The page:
Our bodies can easily be forgotten as we pray, but certainly—and all of the people in your assemblies who go to yoga classes know this—our bodies can aid our praying. Our bodies, after all, are who we are. It is in, with, and under those bodies that we intercede for the bodies in our world.

    Assembly Song

    Advent has so many themes to explore, it can be overwhelming: longing, hoping, repenting, expecting; nighttime and the dawn of the new day; freedom and justice. How can this short season be meaningful without being overwhelming?

    As you choose assembly song, fight the urge to schedule every hymn in the book, even though each is wonderful in its own way. Instead, read the lections; consider the direction the preacher is heading; examine your local context; and then look to the world and ask yourself: For these four weeks, what words can we sing that will bring new meaning to these themes? What songs can reshape our thinking so that we don’t just sing about justice, for example, but learn how God wants us to be the embodiment of justice in our place and time?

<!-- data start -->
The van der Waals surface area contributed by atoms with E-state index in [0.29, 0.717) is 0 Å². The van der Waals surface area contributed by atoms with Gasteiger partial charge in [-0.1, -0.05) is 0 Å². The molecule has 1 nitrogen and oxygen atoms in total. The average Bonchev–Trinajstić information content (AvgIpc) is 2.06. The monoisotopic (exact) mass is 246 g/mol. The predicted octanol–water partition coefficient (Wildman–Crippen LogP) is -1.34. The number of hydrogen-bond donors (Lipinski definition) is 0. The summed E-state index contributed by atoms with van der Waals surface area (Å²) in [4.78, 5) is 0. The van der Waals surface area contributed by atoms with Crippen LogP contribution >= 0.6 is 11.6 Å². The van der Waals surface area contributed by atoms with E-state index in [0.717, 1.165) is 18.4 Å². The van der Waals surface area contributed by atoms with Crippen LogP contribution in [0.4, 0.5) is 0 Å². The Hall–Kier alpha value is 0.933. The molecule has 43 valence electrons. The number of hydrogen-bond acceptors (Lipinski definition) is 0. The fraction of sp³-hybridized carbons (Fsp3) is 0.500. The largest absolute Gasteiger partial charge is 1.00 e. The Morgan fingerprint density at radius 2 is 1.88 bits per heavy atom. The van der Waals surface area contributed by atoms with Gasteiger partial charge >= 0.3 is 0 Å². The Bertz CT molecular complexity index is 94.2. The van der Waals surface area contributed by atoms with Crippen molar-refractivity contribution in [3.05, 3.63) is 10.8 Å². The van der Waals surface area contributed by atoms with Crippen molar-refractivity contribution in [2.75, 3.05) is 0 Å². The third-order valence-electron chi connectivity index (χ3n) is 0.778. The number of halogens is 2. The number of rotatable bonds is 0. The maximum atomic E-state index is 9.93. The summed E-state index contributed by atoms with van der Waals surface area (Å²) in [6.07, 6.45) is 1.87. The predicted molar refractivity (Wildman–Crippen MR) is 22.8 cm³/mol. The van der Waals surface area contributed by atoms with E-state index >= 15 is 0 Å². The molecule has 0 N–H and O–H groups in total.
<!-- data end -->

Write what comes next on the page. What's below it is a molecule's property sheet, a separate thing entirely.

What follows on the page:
“Canticle of the Turning” (ELW 723) has a powerful refrain for this new church year. While the stanzas of the hymn highlight different facets of the season, the refrain is easy to come back to week after week. It can be powerful as a sung response during the intercessions, and the stanzas can be used as a basis for those spoken intercessions. You could use stanza 1 as the gospel acclamation and stanza 4 as the response to the gospel. The hymn could also be used as the offering song or just prior to communion, as the assembly considers that the “hungry poor shall weep no more, for the food they can never earn” (stanza 3). Always ask yourself, How does singing the words (perhaps multiple times) change us and help us embody the good news?